The Syrian government has taken full control of a rebel-held stronghold near Damascus, Russian news agencies reported on Thursday.
Syrian forces raised the national flag over Douma, the last town in the suburban region of eastern Ghouta to be controlled by opposition fighters. Backed by Russian air power, the Syrian government had waged a brutal, months-long campaign to oust insurgent groups from the area.
The fighting killed 1,700 people and forced at least 130,000 more to flee eastern Ghouta, according to the United Nations.
If confirmed, the re-taking of Douma would cap a major victory for Syrian President Bashar al-Assad and his Russian ally. The eastern Ghouta area had been a rebel bastion for much of Syria’s seven-year war, and its loss now gives the government total control of the capital region.
Russian military police were patrolling Douma on Thursday under a surrender agreement with rebel groups, reports Reuters, citing Russia’s RIA news agency. The last Islamist group in Douma, Jaish al-Islam, had agreed to withdraw on Sunday, and roughly 40,000 civilians have since left the area for opposition-controlled areas in northern Syria.
The evacuation comes as the U.S. and Western allies weigh a potential military response to a suspected chemical attack against civilians in Douma over the weekend. President Donald Trump has promised to retaliate against the Asssad regime, but military action has been delayed while allied leaders debate how and when to respond.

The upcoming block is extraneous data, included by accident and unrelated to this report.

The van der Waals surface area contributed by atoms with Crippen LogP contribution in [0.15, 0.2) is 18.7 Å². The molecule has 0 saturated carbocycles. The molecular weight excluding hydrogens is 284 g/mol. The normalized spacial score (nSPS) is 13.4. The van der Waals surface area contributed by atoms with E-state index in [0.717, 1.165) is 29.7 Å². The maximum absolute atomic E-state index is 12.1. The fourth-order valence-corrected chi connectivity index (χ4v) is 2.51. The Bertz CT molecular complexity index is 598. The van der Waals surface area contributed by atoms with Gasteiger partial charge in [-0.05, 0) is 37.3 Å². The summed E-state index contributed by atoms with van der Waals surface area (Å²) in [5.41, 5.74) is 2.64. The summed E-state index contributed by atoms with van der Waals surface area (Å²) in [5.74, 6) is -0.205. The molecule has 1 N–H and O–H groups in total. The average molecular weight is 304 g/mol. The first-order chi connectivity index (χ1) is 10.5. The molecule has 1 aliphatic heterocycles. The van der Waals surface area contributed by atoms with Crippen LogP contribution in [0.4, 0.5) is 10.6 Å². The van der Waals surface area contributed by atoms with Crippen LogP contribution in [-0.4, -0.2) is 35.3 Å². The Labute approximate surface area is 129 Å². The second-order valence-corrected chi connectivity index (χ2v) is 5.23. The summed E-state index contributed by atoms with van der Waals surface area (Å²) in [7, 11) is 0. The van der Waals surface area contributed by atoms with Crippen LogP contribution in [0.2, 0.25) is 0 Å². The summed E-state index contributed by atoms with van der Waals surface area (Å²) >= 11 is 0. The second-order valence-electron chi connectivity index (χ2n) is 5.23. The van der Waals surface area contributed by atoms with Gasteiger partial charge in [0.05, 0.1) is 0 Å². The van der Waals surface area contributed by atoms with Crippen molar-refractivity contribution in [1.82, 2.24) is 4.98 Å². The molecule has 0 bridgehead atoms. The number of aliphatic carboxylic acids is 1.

Trump said Thursday on Twitter that a possible strike against Syria “could be very soon or not so soon at all.”
Any potential strike against Syria is complicated by the presence of Russian forces, which are tightly integrated with Syrian military assets. Moscow has warned that a U.S. military response to the chemical attack could put Russian troops in the line of fire and destabilize the Syrian state, prolonging the conflict.
Defense Secretary Jim Mattis said Thursday the U.S. is working to determine if the Syrian government was responsible for the suspected attack.
“We’re still assessing the intelligence, ourselves and our allies. We’re still working on this,” Mattis told reporters at the Pentagon.
Syria has denied it carried out the chemical attack, and Russia has suggested it was fabricated by rebel groups seeking to provoke a U.S. response against the Assad regime.
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